Missing Women Inquiry: Senior RCMP officer stands by glowing report
The author of a key 2002 RCMP report on the botched Robert Pickton serial killer investigation stood by his generally favourable report at the Missing Women Commission of Inquiry this morning, maintaining his belief that sex workers are “transient by nature” and “prone to violence.”
However, Supt. Bob Williams of Alberta – Canada's second-longest serving Mountie – admitted on the stand that more should have been done to investigate Pickton after he came to the RCMP's attention in a 1997 attempted murder case, but said he did not know at the time that Pickton's farm had been investigated in a much-earlier sexual assault investigation in 1990.
Williams also said that police too quickly dismissed informants who alleged a Pickton associate told them she had witnessed the pig farmer hanging and skinning a sex worker in his Port Coquitlam barn -- and should have been concerned when undercover officers witnessed the suspect dropping barrels off at a Vancouver meat rendering plant and visiting the Downtown Eastside.
“I believe from my experience in dealing with sex trade workers they predominantly are transient in nature,” Williams told the inquiry. “I've had experience with them.
“Some people I assume working in the Downtown Eastside may have been there for some time, but certainly they weren't brought up there or stayed there. Some have a tendency to move around from city to city, that's why we referred to it as transient in nature.”
When questioned, though, Williams admitted that his “experience” of sex workers was based entirely on dealing with women at Edmonton's Klondike Days, the Calgary Stampede, and the Alberta tar sands. His description of sex workers as “transient” was part of the historical context in Williams' report explaining why police failed to develop complete profiles on dozens of Downtown Eastside missing women cases.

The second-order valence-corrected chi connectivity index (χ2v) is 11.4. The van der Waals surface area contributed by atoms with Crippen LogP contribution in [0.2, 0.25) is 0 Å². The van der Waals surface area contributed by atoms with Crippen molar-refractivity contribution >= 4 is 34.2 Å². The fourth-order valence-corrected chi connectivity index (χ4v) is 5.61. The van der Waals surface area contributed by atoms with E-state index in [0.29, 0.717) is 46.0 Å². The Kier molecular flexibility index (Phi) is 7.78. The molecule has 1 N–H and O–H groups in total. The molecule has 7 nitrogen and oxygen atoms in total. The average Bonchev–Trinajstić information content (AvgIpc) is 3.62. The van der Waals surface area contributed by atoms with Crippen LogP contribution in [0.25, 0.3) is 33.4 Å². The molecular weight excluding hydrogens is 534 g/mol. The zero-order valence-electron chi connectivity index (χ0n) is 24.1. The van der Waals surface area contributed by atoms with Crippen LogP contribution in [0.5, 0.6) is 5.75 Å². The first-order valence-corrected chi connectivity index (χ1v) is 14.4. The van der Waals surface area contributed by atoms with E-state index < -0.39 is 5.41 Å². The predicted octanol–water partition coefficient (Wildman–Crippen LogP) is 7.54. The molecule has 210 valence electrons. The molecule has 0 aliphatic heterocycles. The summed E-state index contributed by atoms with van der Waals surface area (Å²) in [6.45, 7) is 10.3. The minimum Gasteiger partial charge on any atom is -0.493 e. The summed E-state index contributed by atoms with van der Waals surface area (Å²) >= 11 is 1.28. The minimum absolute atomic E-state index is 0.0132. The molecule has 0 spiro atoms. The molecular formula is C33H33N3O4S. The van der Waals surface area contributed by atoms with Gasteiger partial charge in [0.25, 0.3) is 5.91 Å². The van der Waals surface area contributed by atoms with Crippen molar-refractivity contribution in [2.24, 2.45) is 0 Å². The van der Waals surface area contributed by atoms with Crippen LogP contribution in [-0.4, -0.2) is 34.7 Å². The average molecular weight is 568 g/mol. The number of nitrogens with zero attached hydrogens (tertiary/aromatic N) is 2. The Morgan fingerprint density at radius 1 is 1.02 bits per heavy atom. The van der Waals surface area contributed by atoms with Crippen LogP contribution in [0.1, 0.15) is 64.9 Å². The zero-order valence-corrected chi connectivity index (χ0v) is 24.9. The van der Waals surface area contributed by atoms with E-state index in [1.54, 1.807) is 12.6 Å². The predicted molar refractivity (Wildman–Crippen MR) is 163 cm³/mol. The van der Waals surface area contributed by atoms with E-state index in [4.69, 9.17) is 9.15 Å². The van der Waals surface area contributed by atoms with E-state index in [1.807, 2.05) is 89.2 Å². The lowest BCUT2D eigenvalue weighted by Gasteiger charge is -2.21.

Although the Vancouver Police Department officially apologized for their part in the Pickton investigation's fail – and continued to express some contrition over the past few months of the Missing Women Inquiry – the RCMP has never issued an apology, even though the murders happened in their Port Coquitlam jurisdiction.
Williams was also questioned about why investigators failed to follow up on allegations that Pickton associate Lynn Ellingsen helped bring a sex worker back to his farm and later witnessed her friend skinning the woman's corpse in his barn. She later denied to police she had ever talked about the incident, and backed out of a polygraph test at the advice of her lawyer.
“I believe that the credibility of Lynn Ellingsen – what she allegedly saw and purported to tell other people – was very important,” Williams told the Inquiry. “And certainly, had steps been taken to go further with other options to make a determination whether in fact she was telling the truth.
“I wouldn't say it was not properly handled – I say it was handled but it wasn't sufficiently handled to the extent that I would have handled it.”
In Pickton's 2007 trial, however, Ellingsen told the court what she had seen on Pickton's pig farm years before.
“I saw this body,” she told the trial. “It was hanging. Willy pulled me inside, behind the door. Walked me over to the table. Made me look. Told me if I was to say anything, I'd be right beside her.”
“There were knives with blood on them. He was full of blood himself."
One family member of a Pickton victim said that much more interrogation and people directly involved in the case are needed to get to the bottom of what went wrong.
Lori-Ann Ellis's 26-year old sister-in-law, Cara, was likely murdered by Pickton, although charges stemming from her death were among the 20 stayed by the Crown in a controversial move which saw Pickton convicted of six second-degree murders after having confessed to 49.
“We're here looking for the truth,” Ellis said during a break from the Inquiry.
“We are not looking for the police's version of the truth. We want to know what happened.”